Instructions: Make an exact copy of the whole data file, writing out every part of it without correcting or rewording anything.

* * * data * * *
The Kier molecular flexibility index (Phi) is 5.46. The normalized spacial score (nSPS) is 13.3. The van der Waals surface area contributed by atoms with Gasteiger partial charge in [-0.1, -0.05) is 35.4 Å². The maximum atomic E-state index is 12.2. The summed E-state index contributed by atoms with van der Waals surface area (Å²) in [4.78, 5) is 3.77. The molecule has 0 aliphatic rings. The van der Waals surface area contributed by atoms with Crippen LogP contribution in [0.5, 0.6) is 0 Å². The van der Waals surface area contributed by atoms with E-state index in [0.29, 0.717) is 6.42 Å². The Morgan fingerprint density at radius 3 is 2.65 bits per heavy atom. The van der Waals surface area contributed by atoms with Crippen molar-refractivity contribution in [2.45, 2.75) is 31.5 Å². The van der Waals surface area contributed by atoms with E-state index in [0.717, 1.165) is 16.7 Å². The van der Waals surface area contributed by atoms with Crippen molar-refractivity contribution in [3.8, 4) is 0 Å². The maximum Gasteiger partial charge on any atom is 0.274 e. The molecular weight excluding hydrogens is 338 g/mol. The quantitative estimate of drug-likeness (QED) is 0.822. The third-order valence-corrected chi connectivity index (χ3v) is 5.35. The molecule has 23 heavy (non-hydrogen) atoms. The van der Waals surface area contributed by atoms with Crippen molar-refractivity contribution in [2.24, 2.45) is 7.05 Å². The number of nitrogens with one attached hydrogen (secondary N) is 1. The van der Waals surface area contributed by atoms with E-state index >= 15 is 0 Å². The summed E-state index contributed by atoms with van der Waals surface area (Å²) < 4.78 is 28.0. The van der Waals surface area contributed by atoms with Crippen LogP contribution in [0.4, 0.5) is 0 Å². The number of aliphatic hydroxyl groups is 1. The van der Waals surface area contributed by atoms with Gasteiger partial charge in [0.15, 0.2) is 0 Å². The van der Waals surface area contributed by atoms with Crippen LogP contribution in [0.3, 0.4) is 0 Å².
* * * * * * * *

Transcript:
The Kier molecular flexibility index (Phi) is 5.46. The normalized spacial score (nSPS) is 13.3. The van der Waals surface area contributed by atoms with Gasteiger partial charge in [-0.1, -0.05) is 35.4 Å². The maximum atomic E-state index is 12.2. The summed E-state index contributed by atoms with van der Waals surface area (Å²) in [4.78, 5) is 3.77. The molecule has 0 aliphatic rings. The van der Waals surface area contributed by atoms with Crippen LogP contribution in [0.5, 0.6) is 0 Å². The van der Waals surface area contributed by atoms with E-state index in [0.29, 0.717) is 6.42 Å². The Morgan fingerprint density at radius 3 is 2.65 bits per heavy atom. The van der Waals surface area contributed by atoms with Crippen molar-refractivity contribution in [2.45, 2.75) is 31.5 Å². The van der Waals surface area contributed by atoms with E-state index in [0.717, 1.165) is 16.7 Å². The van der Waals surface area contributed by atoms with Crippen molar-refractivity contribution in [3.8, 4) is 0 Å². The maximum Gasteiger partial charge on any atom is 0.274 e. The molecular weight excluding hydrogens is 338 g/mol. The quantitative estimate of drug-likeness (QED) is 0.822. The third-order valence-corrected chi connectivity index (χ3v) is 5.35. The molecule has 23 heavy (non-hydrogen) atoms. The van der Waals surface area contributed by atoms with Crippen molar-refractivity contribution in [2.24, 2.45) is 7.05 Å². The number of nitrogens with one attached hydrogen (secondary N) is 1. The van der Waals surface area contributed by atoms with E-state index >= 15 is 0 Å². The summed E-state index contributed by atoms with van der Waals surface area (Å²) < 4.78 is 28.0. The van der Waals surface area contributed by atoms with Crippen LogP contribution in [0.4, 0.5) is 0 Å². The number of aliphatic hydroxyl groups is 1. The van der Waals surface area contributed by atoms with Gasteiger partial charge in [0.15, 0.2) is 0 Å². The van der Waals surface area contributed by atoms with Crippen LogP contribution in [0.3, 0.4) is 0 Å².